Geeta Rani Jena has a willingness to serve her community. She knows that a community vaccinator is an essential animal health care worker who provides low-cost chicken vaccines and deworming treatments to poultry farmers. With support and training from Heifer International, women in Odisha, India - like Geeta - are stepping forward to fill these roles for local farmers while earning an income of their own. And amid the pandemic, this allows vaccinators to keep their community's livestock healthy and their families financially afloat.
There are many diseases and parasites that can harm poultry and other livestock. From avian flu to tapeworms, chickens are susceptible to illnesses that can affect their health and spell bad news for the farmers who sell them and the consumers who buy them. Fortunately, there are vaccinations for that — and community vaccinators like Geeta know exactly how to use them.
Geeta is one of nearly 200 community vaccinators trained through Heifer India’s Hatching Hope project, which aims to improve the nutrition and income of 3.2 million people in the state of Odisha through the production, promotion and consumption of poultry. The ultimate goal of the project is to close the living income gap for project partners and their families.
A living income is the amount of money each person in a household needs per day to live a dignified life. In Odisha, the living income is $1.16 per person, but many families fall below this mark and are unable to afford necessities like nutritious food, clean water, housing, education and health care.
Community vaccinators help poultry farmers close this living income gap by providing affordable vaccinations and deworming treatments for flocks. When chickens are healthy and happy, they produce more eggs and fetch higher prices. In turn, farmers pay community vaccinators for their services and help them to earn a living income of their own.
Like many women in rural Odisha, Geeta didn’t have many employment opportunities outside of her home. Yet, when she heard that Heifer India was offering to train new community vaccinators, Jena jumped at the chance to take part. The job was a perfect fit – a fantastic opportunity for a mother of two with no time to spare.
"Vaccination work can only be done either in the morning or in the evening,” said Jena, who currently provides vaccination services to 60 to 70 households across two villages. "I can comfortably cover these families as I also look after other work in my house."
She has been working as a community vaccinator for almost two years. When she started making her rounds, business was tough. Local farmers had little to no knowledge of the diseases plaguing their flocks, never mind that most were easily preventable.
“When I started, I used to charge 2 rupees (around 55 cents) per bird for vaccination and deworming," Jena said. "I was earning only 700 to 800 rupees ($9 to $11) a month at that time."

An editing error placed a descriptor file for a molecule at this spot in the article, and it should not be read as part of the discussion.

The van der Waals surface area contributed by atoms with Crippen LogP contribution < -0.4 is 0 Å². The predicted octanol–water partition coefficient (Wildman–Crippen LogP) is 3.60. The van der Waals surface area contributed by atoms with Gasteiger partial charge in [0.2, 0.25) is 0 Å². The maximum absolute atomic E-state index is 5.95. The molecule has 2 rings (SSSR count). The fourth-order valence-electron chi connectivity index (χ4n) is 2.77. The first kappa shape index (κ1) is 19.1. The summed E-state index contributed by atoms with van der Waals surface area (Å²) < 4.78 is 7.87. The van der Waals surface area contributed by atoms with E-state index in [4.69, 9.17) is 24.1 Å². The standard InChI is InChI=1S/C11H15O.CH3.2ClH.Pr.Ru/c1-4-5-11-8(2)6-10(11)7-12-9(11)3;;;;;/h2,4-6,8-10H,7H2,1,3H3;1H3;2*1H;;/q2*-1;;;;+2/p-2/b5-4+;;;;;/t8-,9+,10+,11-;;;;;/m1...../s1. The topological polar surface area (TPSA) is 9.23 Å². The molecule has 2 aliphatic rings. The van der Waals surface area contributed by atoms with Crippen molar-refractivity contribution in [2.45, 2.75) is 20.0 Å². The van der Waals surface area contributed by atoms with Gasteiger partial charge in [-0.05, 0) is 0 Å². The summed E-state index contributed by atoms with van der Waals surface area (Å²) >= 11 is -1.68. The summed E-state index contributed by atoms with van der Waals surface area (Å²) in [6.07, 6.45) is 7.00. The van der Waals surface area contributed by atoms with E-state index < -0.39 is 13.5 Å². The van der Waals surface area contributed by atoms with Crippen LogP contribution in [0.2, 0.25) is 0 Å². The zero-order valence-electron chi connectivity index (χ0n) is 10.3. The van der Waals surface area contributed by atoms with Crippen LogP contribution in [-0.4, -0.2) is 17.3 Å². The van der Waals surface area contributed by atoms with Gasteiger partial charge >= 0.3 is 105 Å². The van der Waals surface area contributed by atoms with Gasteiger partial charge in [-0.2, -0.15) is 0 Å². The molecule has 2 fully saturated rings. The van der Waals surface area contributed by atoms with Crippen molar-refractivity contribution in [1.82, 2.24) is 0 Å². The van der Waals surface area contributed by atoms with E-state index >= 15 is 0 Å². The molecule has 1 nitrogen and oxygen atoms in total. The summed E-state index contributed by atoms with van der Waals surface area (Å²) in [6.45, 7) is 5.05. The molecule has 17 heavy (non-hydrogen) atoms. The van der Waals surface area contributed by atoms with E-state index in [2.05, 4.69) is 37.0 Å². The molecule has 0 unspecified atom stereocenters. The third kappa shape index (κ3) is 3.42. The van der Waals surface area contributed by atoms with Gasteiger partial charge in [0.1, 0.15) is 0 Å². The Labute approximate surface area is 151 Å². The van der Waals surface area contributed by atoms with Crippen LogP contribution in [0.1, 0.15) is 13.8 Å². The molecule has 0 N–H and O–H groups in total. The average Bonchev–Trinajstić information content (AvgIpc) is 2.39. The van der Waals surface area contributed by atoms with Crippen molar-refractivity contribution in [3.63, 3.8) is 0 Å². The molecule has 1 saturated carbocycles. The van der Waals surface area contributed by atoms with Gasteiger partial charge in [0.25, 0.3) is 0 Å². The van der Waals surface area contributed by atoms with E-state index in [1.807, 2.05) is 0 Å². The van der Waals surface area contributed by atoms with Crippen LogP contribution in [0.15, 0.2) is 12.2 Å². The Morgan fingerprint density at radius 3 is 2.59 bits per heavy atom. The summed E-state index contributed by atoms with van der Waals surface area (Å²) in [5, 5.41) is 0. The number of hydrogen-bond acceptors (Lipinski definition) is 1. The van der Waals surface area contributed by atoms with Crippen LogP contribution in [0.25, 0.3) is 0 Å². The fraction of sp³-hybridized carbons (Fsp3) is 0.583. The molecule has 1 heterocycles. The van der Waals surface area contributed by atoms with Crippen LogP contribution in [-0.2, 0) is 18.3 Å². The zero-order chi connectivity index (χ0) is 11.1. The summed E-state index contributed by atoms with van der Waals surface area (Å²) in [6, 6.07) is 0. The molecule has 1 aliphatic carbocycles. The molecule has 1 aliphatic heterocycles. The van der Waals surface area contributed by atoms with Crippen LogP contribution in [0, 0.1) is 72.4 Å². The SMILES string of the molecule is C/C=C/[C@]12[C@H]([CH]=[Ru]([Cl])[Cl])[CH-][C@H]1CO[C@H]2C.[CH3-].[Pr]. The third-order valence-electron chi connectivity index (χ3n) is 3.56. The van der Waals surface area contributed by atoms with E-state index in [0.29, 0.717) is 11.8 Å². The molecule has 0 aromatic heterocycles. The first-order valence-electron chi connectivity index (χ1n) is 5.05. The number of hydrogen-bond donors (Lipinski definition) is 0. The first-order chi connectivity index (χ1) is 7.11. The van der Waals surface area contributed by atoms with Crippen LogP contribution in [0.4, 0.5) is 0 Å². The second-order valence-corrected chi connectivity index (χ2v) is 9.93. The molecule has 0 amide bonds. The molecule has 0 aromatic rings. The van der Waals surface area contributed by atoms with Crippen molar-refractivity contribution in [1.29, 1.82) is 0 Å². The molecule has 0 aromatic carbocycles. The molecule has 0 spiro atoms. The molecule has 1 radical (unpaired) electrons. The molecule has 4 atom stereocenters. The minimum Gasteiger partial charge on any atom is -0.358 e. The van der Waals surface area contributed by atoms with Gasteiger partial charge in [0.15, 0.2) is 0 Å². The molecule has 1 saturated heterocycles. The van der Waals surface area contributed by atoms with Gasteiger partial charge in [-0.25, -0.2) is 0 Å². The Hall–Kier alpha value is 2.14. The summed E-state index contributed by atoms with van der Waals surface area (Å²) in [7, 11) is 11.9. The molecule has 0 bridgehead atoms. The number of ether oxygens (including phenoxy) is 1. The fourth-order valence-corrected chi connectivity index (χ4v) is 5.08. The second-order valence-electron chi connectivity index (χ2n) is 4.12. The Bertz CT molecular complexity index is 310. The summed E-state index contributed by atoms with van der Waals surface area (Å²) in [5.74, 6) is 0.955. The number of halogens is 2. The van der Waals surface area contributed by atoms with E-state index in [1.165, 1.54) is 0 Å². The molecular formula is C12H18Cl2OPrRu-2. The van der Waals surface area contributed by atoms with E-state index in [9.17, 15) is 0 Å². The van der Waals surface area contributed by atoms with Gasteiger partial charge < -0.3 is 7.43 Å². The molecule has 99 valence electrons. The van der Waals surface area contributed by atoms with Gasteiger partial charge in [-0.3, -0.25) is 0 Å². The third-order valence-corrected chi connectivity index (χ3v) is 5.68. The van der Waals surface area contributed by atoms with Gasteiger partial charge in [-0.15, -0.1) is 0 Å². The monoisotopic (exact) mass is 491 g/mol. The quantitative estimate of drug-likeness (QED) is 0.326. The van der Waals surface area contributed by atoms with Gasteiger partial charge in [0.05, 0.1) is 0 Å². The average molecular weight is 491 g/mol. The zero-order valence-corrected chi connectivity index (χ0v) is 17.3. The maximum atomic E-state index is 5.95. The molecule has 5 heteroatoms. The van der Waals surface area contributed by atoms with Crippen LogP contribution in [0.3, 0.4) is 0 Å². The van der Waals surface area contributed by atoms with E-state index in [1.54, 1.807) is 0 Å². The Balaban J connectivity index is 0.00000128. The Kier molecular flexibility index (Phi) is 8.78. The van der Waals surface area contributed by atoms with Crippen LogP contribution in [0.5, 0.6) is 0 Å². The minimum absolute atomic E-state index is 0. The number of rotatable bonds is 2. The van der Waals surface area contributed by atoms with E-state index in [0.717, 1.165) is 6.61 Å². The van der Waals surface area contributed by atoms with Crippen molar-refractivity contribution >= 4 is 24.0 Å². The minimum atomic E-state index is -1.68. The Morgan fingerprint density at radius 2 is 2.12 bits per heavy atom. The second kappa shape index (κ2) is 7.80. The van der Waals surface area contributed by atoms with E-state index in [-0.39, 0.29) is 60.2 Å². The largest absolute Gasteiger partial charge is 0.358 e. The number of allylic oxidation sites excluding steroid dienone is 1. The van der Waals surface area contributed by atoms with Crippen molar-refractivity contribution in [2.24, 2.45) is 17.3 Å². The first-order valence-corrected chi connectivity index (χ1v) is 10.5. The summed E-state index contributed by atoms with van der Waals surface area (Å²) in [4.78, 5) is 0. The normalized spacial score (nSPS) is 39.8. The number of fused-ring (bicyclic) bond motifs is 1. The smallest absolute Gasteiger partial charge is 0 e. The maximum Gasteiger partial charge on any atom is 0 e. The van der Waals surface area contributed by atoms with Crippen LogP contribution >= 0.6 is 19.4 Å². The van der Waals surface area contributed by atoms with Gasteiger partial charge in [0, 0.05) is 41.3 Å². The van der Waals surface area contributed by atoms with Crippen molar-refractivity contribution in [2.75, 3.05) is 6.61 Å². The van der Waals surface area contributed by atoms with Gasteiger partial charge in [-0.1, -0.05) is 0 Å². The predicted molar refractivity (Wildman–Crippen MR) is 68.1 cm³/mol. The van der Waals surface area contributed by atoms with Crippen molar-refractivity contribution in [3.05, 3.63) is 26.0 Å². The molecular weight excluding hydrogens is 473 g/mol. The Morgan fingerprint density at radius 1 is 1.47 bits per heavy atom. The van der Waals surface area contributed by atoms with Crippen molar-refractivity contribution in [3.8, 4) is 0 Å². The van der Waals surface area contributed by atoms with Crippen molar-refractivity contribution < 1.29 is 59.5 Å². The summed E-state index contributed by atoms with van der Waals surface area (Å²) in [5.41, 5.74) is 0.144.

To help farmers understand the importance of vaccinating their birds, Heifer India hosted trainings and educational campaigns designed to spread the word to local poultry producers that chicken vaccines are good for business and available through community vaccinators. Jena took up the cause and soon noticed that demand for her services and expertise were increasing.
As the farmers who hired Jena noticed the improvement in their flocks, more clients sought her out. In just a matter of months, she was earning five times the income she earned before, enough to cover family expenses a month at a time with money left over to save.
"I have seen a major shift in awareness and attitude among my community members," said Jena. "Now that they are also seeing the results, they are more willing to continue taking services and grow their flocks. While this helps them prevent mortality, it directly affects my income as well."
Geeta's income as a community vaccinator has kept her family afloat during the ongoing COVID-19 pandemic and the stringent lockdown that ensued. Governmental restrictions prohibited residents from leaving their homes, which meant that Jena as well as many of her friends and neighbors couldn’t work. With no income during the three-month period, Jena supported her family with the money she had saved.
“The three months were a great setback," she explained "But, thanks to the savings I had kept from my work, I was able to sustain myself and my family. Now things have started again, and I am back to earning 2,000 to 2,200 rupees ($27 to $30) a month. I used up most of my savings during that time, so now from this income, I am again creating a fund of savings for such events.”
Thanks to her skills as a community vaccinator and the ever-increasing demand for her services, Geeta is confident that she can provide for her family regardless of the challenges ahead.